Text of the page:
Before Fidel: The Cuba I Remember

Before Fidel: The Cuba I Remember

Before Fidel: The Cuba I Remember

Before Fidel: The Cuba I Remember

Synopsis

Before Fidel Castro seized power, Cuba was an ebullient and chaotic society in a permanent state of turmoil, combining a raucous tropical nature with the evils of arbitrary and corrupt government. Yet this fascinating period in Cuban history has been largely forgotten or misrepresented, even though it set the stage for Castro's dramatic takeover in 1959. To reclaim the Cuba that he knew--and add colour and detail to the historical record--distinguished political scientist Francisco José Moreno here offers his recollections of the Cuba in which he came of age personally and politically. Moreno takes us into the little-known world of privileged, upper-middle-class, white Cubans of the 1930s through the 1950s. His vivid depictions of life in the family and on the streets capture the distinctive rhythms of Cuban society and the dynamics between parents and children, men and women, and people of different races and classes. The heart of the book describes Moreno's political awakening, which culminated during his student years at the University of Havana. Moreno gives a detailed, insider's account of the anti-Batista movement, including the Ortodoxos and the Triple A. He recaptures the idealism and naiveté of the movement, as well as its ultimate ineffectiveness as it fell before the juggernaut of the Castro Revolution. His own disillusionment and wrenching decision to leave Cuba rather than accept a commission in Castro's army poignantly closes the book.

Excerpt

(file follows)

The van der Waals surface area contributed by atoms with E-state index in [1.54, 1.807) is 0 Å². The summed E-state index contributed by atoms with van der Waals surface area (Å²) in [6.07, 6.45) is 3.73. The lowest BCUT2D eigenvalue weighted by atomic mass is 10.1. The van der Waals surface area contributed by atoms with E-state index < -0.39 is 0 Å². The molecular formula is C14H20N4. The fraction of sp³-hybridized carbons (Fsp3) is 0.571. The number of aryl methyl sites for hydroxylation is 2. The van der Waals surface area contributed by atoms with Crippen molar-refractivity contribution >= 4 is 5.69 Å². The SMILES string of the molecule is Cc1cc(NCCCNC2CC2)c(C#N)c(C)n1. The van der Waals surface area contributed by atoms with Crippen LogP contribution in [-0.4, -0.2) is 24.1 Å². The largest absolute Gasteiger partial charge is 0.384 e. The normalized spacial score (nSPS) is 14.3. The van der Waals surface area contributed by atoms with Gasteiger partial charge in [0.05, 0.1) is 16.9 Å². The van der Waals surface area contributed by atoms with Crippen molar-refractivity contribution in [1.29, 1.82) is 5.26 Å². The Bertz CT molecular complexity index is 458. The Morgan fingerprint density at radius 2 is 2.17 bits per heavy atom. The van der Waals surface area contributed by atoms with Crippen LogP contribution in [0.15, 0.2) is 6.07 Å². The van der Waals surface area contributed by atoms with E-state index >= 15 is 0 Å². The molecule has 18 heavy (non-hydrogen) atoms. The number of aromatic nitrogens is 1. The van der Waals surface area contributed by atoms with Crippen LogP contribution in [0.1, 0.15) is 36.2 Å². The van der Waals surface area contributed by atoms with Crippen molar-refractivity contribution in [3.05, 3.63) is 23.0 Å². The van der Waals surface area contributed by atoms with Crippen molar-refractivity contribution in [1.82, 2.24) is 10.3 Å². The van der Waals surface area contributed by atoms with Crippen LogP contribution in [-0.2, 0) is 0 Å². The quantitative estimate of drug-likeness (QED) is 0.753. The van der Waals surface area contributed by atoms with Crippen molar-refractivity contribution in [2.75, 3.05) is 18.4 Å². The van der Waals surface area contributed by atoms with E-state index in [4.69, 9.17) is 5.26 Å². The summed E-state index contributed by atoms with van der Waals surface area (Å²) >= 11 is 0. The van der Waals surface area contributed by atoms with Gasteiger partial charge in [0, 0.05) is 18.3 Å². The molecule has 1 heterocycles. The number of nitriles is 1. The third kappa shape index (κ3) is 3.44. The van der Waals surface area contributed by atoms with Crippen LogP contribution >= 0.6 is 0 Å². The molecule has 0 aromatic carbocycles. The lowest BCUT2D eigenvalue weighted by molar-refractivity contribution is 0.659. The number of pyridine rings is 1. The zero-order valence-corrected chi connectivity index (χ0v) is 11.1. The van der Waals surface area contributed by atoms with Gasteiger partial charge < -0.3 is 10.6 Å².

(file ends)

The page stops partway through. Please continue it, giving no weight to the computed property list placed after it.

The plane was about to take off—a Super-Constellation on its daily run from Havana to New York. The four propellers whirling at half throttle, the doors closed, the stewardesses making sure the passengers were not walking up and down the aisle on takeoff, as Cubans were prone to do if left unattended, and shepherding them towards their assigned seats. It was early September 1959 on a sunny morning in the middle of the rainy season, like most mornings at that time of the year unless a storm was making its way from the Caribbean Sea into the Gulf of Mexico. It had taken me ten days, ten days to decide I didn’t want to stay, ten days to turn down the two jobs I had been offered, a commission in the new Cuban army and a position at the labor union’s national headquarters, and to forgo any others that might have come my way. I had returned to Cuba to take one of the two jobs offered, probably the one with the army. My exile was over, I thought. But here I was ten days later waiting for the plane to take off. Still, I sat there, questions and doubts in my mind, looking out the window and not seeing anything. We had struggled to overthrow a tyrannical government and had succeeded. We fought the good fight and won, and looking back I could see a path strewn with bodies of friends and acquaintances: Chúa, blown up; Porfirio, who made it through World War II in the Pacific without a scratch, torn apart by the Cuban secret police; Mario, tortured and shot and his wife crying and comforting their kids; Ñico, always in a hurry, his skinny long legs permanently in high gear—at least he died fighting; Fructuoso, and our never-ending discussions about Argentina and Peronismo, assassinated; also Carbó, who I liked but could never bring myself to take seriously; Machadito, who I always ran into, for some . . .

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